Column: The Crucial Youth Vote
Image Credit- Flickr user Adam Scotti/Representative Image
By Ashutosh Mishra
London: There is tremendous enthusiasm among the youth for the upcoming Christmas election in the country. Authorities received more than 300,000 applications for registration as voters within 48 hours of elections appearing inevitable and then being confirmed.
Of these nearly two-thirds came from people aged 34 or less while those over 65 constituted only four per cent. One newspaper estimates that this could help the Labour leader Jeremy Corbyn after a YouGov survey last week showed that 40 per cent of under-25s approve of him compared to only 12 per cent for Tory Prime Minister, Boris Johnson.
It is believed that Lib Dem leader Jo Swinson, who has vowed to cancel Brexit if elected, could also benefit from this as younger voters tend to back staying in the EU. But irrespective of who it benefits the trend of registration is being welcomed. One of the papers quoted Willie Sullivan of the Electoral Reform Society, a pressure group pushing for electoral reforms, as saying that since younger people and renters were most at risk of being missing from the poll register it was good to see a surge in registrations. “ But, with up to 9.4million people missing from the electoral roll, there’s a long way to go before we close the gap,” he said.
Citing figures the newspaper said that weekday applications to register as voters have averaged about 37,000 in the past month but 139,162 were submitted on last Tuesday as the December 12 general election was confirmed, and 177,105 on Wednesday. Overall, 103,848 applications were from people under the age of 25 and 101,933 from those between 25 to 34.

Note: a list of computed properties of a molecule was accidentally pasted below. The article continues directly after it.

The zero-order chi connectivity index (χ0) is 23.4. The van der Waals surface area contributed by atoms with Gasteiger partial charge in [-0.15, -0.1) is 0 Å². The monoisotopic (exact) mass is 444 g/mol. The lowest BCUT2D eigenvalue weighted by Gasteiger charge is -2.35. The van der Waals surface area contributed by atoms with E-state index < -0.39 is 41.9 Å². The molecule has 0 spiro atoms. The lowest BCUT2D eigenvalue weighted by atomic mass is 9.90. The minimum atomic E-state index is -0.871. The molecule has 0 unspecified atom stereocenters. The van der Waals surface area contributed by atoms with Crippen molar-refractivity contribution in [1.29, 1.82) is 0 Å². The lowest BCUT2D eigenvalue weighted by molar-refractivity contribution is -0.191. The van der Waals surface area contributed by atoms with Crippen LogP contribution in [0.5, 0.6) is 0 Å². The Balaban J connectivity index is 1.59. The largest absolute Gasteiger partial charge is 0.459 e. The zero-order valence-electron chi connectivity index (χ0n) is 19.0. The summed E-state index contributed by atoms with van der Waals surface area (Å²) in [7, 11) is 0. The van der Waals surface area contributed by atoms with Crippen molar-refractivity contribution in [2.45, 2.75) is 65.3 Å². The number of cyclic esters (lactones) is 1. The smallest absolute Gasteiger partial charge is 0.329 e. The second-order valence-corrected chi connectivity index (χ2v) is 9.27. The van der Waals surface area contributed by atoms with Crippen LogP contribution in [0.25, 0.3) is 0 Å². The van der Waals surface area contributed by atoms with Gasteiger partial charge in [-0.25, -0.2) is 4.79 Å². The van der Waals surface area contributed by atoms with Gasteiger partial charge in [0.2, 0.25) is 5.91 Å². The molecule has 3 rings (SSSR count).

Interestingly, the survey that the newspaper has quoted shows that 75 per cent of under-25s do not think highly of Prime Minister, Boris Johnson while 44 per cent of them have a low opinion of his main rival, Labour leader, Jeremy Corbyn. Ms Swinson, on the other hand, has the approval of 15 per cent while 31 per cent oppose her.
Meanwhile, both Johnson and Corbyn have hit the campaign trail with a vengeance with the former insisting that his Brexit deal was ‘oven-ready’ and just needed to ‘go in the microwave’.
Asserting that Britain would leave the European Union ‘by the absolute latest by January next year’ he blamed the Parliament for thwarting his October 31 ‘do or die’ pledge. On a visit to a hospital in Cambridge he said he was ‘incredibly frustrated’ at missing the target. “We had a fantastic deal on the table; the House of Commons voted it through then they voted again for delay. We have an oven-ready deal; let’s put it in the microwave as soon as we get back after the election on December 12,” he was quoted as saying.
On the other hand Corbyn, who received a rousing welcome from supporters as he kicked off his campaign, has been poking fun at Johnson by reminding voters of the Prime Minister’s do or die pledge to deliver Brexit by October 31. “ He said he would rather be dead in a ditch than delay beyond today. But he has failed and that failure is his alone,” Corbyn told a rally of supporters on October 31. Verbal duels between him and Johnson are set to intensify as the campaign progresses. It is going to be an engaging battle.
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